For Instagram users who are new to your brand and come across your account for the first time, this section is important– it often plays a hand in a user’s decision to follow your business or not.
14. Discover new people and brands to follow: If you’re a brand just starting out on the platform and you’re not sure who you should follow, just tap on the magnifying glass that appears in the bottom section of your home screen. Instagram will suggest “Videos you might like” and will show you accounts from other users you might want to check out.
'According to a recentsurvey, 85% of financial advisors use social media for business. 80% of these “social advisors” gained new clients resulting in nearly $5 million in average asset gain directly attributable to social media use. 85% also said that social media shortened the selling cycle. For these advisors, social media is no longer an option, but a proven tool used to gain new business and to build closer relationships with clients.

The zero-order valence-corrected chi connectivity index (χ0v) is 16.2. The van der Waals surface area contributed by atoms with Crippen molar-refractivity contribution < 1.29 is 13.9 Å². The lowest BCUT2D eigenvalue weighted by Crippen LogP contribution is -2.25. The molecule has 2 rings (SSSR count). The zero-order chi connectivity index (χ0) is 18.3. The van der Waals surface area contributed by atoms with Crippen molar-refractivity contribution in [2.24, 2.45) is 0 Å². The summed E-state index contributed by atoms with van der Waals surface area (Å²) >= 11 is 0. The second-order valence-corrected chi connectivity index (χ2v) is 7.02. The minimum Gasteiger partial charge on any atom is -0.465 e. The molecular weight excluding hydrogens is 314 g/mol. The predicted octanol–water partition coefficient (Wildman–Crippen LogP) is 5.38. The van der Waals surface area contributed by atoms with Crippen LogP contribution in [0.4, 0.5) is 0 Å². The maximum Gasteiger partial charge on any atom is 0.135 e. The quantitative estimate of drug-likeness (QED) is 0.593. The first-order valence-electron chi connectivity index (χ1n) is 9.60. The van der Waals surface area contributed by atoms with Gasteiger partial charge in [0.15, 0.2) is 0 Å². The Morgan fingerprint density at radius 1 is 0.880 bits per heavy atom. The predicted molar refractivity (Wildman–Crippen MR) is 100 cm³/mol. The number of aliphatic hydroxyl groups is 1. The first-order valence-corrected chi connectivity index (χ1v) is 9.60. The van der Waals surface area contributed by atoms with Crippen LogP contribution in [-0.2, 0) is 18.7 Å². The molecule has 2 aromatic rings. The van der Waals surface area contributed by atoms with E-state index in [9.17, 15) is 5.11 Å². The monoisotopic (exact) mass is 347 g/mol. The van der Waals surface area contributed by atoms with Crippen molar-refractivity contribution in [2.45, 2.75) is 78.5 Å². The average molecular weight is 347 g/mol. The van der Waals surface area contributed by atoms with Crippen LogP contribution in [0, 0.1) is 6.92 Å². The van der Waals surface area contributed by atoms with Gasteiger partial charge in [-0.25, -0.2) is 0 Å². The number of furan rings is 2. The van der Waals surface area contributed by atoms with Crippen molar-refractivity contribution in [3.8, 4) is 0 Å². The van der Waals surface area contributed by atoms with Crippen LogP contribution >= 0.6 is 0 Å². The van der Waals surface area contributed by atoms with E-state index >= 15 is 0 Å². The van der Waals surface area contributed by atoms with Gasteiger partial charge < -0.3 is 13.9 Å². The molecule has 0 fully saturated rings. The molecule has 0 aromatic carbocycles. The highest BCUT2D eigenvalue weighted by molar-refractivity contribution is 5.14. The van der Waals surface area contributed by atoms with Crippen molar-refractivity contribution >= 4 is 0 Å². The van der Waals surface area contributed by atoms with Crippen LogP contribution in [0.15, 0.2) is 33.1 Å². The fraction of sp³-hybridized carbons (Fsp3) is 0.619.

Understand your company’s social media policy. Most firms at this point have moved beyond “no” to allowing their associated persons to use social media in some way. Read and make sure you understand your corporate policy. Contact your compliance department with questions. Speak with colleagues. Participate in any training that may be available at your firm or online.
Define your audience. Many financial advisors specialize. Do you target high tech founders? Healthcare professionals? Business owners? High net worth multi-generational families? Select the social media platform used by your clients so you can communicate in the manner your clients want to communicate.